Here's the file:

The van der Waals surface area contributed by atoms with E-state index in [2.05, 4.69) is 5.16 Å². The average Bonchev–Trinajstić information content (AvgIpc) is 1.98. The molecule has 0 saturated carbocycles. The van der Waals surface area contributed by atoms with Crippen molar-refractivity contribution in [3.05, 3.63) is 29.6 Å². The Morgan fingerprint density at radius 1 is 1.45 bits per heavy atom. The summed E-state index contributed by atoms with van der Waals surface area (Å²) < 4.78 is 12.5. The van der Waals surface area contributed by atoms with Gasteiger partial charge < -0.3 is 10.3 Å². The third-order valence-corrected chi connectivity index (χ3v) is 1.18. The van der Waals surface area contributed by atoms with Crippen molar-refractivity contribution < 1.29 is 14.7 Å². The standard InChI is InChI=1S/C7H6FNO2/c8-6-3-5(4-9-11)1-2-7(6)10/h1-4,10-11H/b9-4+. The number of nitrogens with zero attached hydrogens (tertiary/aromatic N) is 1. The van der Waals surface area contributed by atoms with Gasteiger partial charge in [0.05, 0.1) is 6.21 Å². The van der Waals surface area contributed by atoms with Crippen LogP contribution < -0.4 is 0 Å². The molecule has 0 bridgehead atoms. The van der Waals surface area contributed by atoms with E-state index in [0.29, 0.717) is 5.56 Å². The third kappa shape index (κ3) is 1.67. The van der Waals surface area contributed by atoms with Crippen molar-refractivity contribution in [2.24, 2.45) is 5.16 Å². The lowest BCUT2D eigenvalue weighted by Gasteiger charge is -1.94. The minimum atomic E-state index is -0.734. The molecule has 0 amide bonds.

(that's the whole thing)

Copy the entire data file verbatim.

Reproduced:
The van der Waals surface area contributed by atoms with E-state index in [2.05, 4.69) is 5.16 Å². The average Bonchev–Trinajstić information content (AvgIpc) is 1.98. The molecule has 0 saturated carbocycles. The van der Waals surface area contributed by atoms with Crippen molar-refractivity contribution in [3.05, 3.63) is 29.6 Å². The Morgan fingerprint density at radius 1 is 1.45 bits per heavy atom. The summed E-state index contributed by atoms with van der Waals surface area (Å²) < 4.78 is 12.5. The van der Waals surface area contributed by atoms with Gasteiger partial charge < -0.3 is 10.3 Å². The third-order valence-corrected chi connectivity index (χ3v) is 1.18. The van der Waals surface area contributed by atoms with Crippen molar-refractivity contribution < 1.29 is 14.7 Å². The standard InChI is InChI=1S/C7H6FNO2/c8-6-3-5(4-9-11)1-2-7(6)10/h1-4,10-11H/b9-4+. The number of nitrogens with zero attached hydrogens (tertiary/aromatic N) is 1. The van der Waals surface area contributed by atoms with Gasteiger partial charge in [0.05, 0.1) is 6.21 Å². The van der Waals surface area contributed by atoms with Crippen LogP contribution < -0.4 is 0 Å². The molecule has 0 bridgehead atoms. The van der Waals surface area contributed by atoms with E-state index in [0.29, 0.717) is 5.56 Å². The third kappa shape index (κ3) is 1.67. The van der Waals surface area contributed by atoms with Crippen molar-refractivity contribution in [2.24, 2.45) is 5.16 Å². The lowest BCUT2D eigenvalue weighted by Gasteiger charge is -1.94. The minimum atomic E-state index is -0.734. The molecule has 0 amide bonds.